I was stunned at the speed with which she absorbed this information.

    I thought to myself, “This just might work.”

    With that in mind, I decided to start the guide to game programming.

    Alan’s guide is easy to understand but takes a while to get through, so I’ve gather below a .zip file of everything you need to make a game.

    Please download the file below.

    Game Basics: (game.zip)

    It’s similar to the files that Alan came up with.

    The only real difference is the presence of a file called “game.js” and an “img” folder.

    First, open main.js in the text editor.

    For those of you who’d rather use a browser, here’s a link:

    http://junk.wise9.jp/game/

    Our first program is to display a game character.

    function onLoad() {
    banana = new Image('img/banana.png'); // The character appears here
    }

    The key point of this program is “new Image.”

    This command creates a new image and inserts the variable “banana.”

    This “Image” is a new program I defined specifically for the purpose of teaching game programming. In JavaScript, you can call up clusters of programs from within another.

    We call these clusters of programs “classes” or “libraries.” Actually, classes and libraries are in truth something slightly different, but for the moment we won’t worry about that. If you’re interesting you can look it up, or wait for Alan to discuss it in his series.

    Game development is filled with dull and troublesome tasks. With that in mind, I’ve put together this group of the minimum ingredients necessary to create a game. If this were food, it would be a shrink-wrapped instant meal. We can’t call it gourmet, but anyone can make it and be satisfied. Think of it that way.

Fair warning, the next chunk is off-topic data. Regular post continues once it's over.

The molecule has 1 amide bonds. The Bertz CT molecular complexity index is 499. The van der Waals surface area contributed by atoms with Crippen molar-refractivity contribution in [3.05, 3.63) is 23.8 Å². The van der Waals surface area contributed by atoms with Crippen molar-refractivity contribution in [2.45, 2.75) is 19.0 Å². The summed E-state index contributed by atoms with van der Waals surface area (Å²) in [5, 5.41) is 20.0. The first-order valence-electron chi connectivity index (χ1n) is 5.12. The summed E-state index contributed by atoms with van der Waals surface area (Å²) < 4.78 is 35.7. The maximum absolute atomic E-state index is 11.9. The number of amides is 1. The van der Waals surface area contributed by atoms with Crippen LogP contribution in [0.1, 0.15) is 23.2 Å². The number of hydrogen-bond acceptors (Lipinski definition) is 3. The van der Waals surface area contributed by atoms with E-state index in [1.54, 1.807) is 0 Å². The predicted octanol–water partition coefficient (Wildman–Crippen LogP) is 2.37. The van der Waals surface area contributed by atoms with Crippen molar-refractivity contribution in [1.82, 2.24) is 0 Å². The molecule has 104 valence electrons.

This sort of class contains all the experiences of the programmer who determined the classes. This Image class is one of those.

    Think of it as the secret sauce.

    Now then, see what happens when you execute this program!

    Take notice. Game programs are quite intense. That’s why once you hit “Execute Game,” if you want to stop it or rewrite the source code, you’ll have to reload once.

    Even if you reload, your code won’t disappear, so don’t get too anxious.

    Let’s take a look at those strange characters that come after “new Image.”

    new Image(‘img/banana.png’);

    This, as you may have guessed, is the “File name.” “img” points to the file name, and “banana.pg” becomes the file name. The folder and file name are connected by “/”. You’re probably pretty familiar with all this.

    In “banana.png” there’s a picture of a banana. It may not look like a banana, but just have faith in me here. In this zip file, I’ve prepared basic images necessary for creating a game.

    There’s a lot more besides bananas in there, so please take a peak inside. Next, let’s make our character move. A moving banana’s kind of creepy, so let’s change it to a spaceship. Give the following program a shot.

    function onLoad() {
    ship = new Image('img/starship.png'); //A
    ship.tick = function(){ //B